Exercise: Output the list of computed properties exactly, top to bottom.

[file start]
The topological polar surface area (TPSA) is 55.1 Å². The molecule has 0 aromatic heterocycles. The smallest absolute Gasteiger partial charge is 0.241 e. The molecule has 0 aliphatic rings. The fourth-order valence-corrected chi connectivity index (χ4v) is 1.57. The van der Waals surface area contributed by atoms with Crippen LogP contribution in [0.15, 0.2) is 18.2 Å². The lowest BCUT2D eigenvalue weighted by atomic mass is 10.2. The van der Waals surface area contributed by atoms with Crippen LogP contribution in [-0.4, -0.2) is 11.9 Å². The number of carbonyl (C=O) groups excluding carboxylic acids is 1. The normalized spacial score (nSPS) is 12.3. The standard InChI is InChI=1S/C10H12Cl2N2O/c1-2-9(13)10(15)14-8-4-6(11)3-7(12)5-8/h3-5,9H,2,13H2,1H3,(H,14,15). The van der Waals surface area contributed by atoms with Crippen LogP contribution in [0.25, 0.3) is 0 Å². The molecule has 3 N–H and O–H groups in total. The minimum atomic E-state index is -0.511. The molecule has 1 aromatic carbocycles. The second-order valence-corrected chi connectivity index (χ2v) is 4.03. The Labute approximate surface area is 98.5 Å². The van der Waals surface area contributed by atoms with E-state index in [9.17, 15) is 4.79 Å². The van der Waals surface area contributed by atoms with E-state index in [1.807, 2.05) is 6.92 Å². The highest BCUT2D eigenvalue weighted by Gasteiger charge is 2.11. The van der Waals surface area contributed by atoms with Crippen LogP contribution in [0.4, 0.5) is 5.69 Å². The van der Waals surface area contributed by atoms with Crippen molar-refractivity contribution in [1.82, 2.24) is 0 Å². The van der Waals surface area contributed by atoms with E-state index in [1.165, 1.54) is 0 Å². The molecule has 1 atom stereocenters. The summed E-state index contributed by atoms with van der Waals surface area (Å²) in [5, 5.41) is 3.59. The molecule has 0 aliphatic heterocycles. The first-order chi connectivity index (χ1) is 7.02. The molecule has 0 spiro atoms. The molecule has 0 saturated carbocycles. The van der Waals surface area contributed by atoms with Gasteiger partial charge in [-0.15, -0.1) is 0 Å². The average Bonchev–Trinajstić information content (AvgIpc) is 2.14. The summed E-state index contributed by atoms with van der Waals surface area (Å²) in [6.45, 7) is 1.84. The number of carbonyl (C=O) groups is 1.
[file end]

The topological polar surface area (TPSA) is 55.1 Å². The molecule has 0 aromatic heterocycles. The smallest absolute Gasteiger partial charge is 0.241 e. The molecule has 0 aliphatic rings. The fourth-order valence-corrected chi connectivity index (χ4v) is 1.57. The van der Waals surface area contributed by atoms with Crippen LogP contribution in [0.15, 0.2) is 18.2 Å². The lowest BCUT2D eigenvalue weighted by atomic mass is 10.2. The van der Waals surface area contributed by atoms with Crippen LogP contribution in [-0.4, -0.2) is 11.9 Å². The number of carbonyl (C=O) groups excluding carboxylic acids is 1. The normalized spacial score (nSPS) is 12.3. The standard InChI is InChI=1S/C10H12Cl2N2O/c1-2-9(13)10(15)14-8-4-6(11)3-7(12)5-8/h3-5,9H,2,13H2,1H3,(H,14,15). The van der Waals surface area contributed by atoms with Crippen LogP contribution in [0.25, 0.3) is 0 Å². The molecule has 3 N–H and O–H groups in total. The minimum atomic E-state index is -0.511. The molecule has 1 aromatic carbocycles. The second-order valence-corrected chi connectivity index (χ2v) is 4.03. The Labute approximate surface area is 98.5 Å². The van der Waals surface area contributed by atoms with E-state index in [9.17, 15) is 4.79 Å². The van der Waals surface area contributed by atoms with E-state index in [1.807, 2.05) is 6.92 Å². The highest BCUT2D eigenvalue weighted by Gasteiger charge is 2.11. The van der Waals surface area contributed by atoms with Crippen LogP contribution in [0.4, 0.5) is 5.69 Å². The van der Waals surface area contributed by atoms with Crippen molar-refractivity contribution in [1.82, 2.24) is 0 Å². The van der Waals surface area contributed by atoms with E-state index in [1.165, 1.54) is 0 Å². The molecule has 1 atom stereocenters. The summed E-state index contributed by atoms with van der Waals surface area (Å²) in [5, 5.41) is 3.59. The molecule has 0 aliphatic heterocycles. The first-order chi connectivity index (χ1) is 7.02. The molecule has 0 spiro atoms. The molecule has 0 saturated carbocycles. The van der Waals surface area contributed by atoms with Gasteiger partial charge in [-0.15, -0.1) is 0 Å². The average Bonchev–Trinajstić information content (AvgIpc) is 2.14. The summed E-state index contributed by atoms with van der Waals surface area (Å²) in [6.45, 7) is 1.84. The number of carbonyl (C=O) groups is 1.